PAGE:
Major defence projects create thousands of new jobs in SA

Recruiting workers from other industries will be key to meeting future defence workforce requirements, Saab Australia says.

Major naval shipbuilding projects will create up to 5000 jobs in South Australia by 2030, along with thousands of additional jobs across other projects in cyber and systems solutions and intelligence.

Saab maritime general manager Dave Symonds says project delivery will rely on recruiting existing workers from other sectors, in addition to strong graduate intakes.

“We are starting to become quite active in transitioning people from other allied industries,” he says.

“When the automotive industry ramped down a bit, we took on a few of those workers. They didn’t necessarily have a strong defence background but they had really great production management skills and that’s very important to us.

“(Working elsewhere) isn’t a barrier to entry. Those workers bring a diversity (to the defence workforce) that we think is really important. Some of the people we have in key leadership positions have come with no defence background whatsoever but have fantastic leadership and strategic skills, and they have become a key part of our business.”

Local defence companies have experienced “significant” growth in the past five years and finding enough highly skilled workers is becoming increasingly challenging, Symonds says.

While no specific industry is currently being targeted, a broad range of workers with experience in software engineering, project management, data management and the highly specialised field of combat systems engineering are in particular demand.

However, many workers dismiss opportunities in defence due to a limited knowledge of the roles available and an unfounded anxiety over the security checks required to work on classified projects, Symonds says.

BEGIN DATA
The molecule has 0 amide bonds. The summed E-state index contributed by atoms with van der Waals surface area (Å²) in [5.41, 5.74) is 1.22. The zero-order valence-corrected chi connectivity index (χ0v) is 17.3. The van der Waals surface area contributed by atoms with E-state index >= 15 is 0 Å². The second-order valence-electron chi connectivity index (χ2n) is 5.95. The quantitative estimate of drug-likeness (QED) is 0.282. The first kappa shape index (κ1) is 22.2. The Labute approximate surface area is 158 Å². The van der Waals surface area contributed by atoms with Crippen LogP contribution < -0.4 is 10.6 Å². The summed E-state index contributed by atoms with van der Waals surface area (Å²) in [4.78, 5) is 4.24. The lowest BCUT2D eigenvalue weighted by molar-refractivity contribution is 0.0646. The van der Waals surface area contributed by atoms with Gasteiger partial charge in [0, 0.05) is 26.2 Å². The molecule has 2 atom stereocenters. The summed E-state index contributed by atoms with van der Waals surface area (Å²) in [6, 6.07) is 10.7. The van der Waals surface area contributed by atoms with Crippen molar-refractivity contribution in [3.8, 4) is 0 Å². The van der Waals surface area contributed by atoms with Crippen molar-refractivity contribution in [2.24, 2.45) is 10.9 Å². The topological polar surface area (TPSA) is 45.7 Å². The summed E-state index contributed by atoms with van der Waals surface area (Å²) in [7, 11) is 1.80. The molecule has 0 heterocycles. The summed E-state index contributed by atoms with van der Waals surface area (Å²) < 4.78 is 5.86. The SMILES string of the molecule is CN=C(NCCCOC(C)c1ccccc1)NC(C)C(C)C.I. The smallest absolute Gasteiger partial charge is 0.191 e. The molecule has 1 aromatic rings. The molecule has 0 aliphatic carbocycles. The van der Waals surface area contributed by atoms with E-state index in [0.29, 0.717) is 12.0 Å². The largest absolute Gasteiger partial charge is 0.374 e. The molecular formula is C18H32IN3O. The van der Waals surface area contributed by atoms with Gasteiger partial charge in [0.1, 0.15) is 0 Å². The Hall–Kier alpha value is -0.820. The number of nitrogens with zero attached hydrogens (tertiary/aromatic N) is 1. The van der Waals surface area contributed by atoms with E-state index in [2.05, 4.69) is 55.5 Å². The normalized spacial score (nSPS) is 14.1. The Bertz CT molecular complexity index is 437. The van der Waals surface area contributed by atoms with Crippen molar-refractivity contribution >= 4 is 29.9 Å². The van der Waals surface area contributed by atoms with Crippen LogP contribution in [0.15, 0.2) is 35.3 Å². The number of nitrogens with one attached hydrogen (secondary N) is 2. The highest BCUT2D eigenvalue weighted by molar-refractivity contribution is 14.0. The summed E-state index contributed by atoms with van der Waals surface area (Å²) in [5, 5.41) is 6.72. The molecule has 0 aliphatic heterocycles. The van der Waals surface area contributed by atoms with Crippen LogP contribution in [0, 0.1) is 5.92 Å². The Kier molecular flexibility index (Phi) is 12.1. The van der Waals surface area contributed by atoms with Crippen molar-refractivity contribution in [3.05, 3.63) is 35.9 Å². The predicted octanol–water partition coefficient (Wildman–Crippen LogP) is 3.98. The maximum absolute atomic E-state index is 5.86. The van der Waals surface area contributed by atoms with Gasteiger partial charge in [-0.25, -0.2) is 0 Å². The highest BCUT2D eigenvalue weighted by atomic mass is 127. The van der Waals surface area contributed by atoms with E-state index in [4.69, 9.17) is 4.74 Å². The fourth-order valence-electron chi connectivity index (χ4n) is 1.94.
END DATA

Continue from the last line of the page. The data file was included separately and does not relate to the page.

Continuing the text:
Saab recently announced plans to build a $77 million sovereign combat system collaboration centre at its Mawson Lakes headquarters, offering specialised courses to address industry skills shortages in areas such as naval operations and software engineering.

The centre, the first of its kind in Australia, has received more than $22 million in federal government funding and will also assist small and medium businesses break into long-term supply chains.

In another bid to expand its workforce, Saab has increased its intake of new graduates, who spend two years teamed with experienced engineers to work on defence and security projects such as the 9LV Combat Management System, the Navy’s surface fleet and the OneView integrated security system.

Paid internships are also offered to students in their penultimate year of university, along with scholarships that aim to encourage women and First Nations people to pursue tertiary studies in STEM.

Symonds says both university and vocational graduates are sought for defence roles.

In some circumstances, those who have hands-on skills but no formal certification can be supervised by qualified workers while they undergo the formal training required to carry out the work on their own, he says.

“We see a great number of opportunities available in defence going forward, in particular around naval shipbuilding but in other areas as well,” Symonds says. “The general public think about shipbuilding in terms of welding together lots of steel but there’s an awful lot of complex equipment that goes into building naval warships.

“For us, our focus is really around software engineering. Saab has a very large software engineering workforce here and we are continuing to grow that.”

Mechanical and aerospace engineering graduate Max Wayne joined Saab as an intern before progressing to the graduate program.

He now works as a systems engineer and maritime early careers lead, and says there are “too many” career opportunities within defence for new graduates to fully grasp.

“It’s a massive industry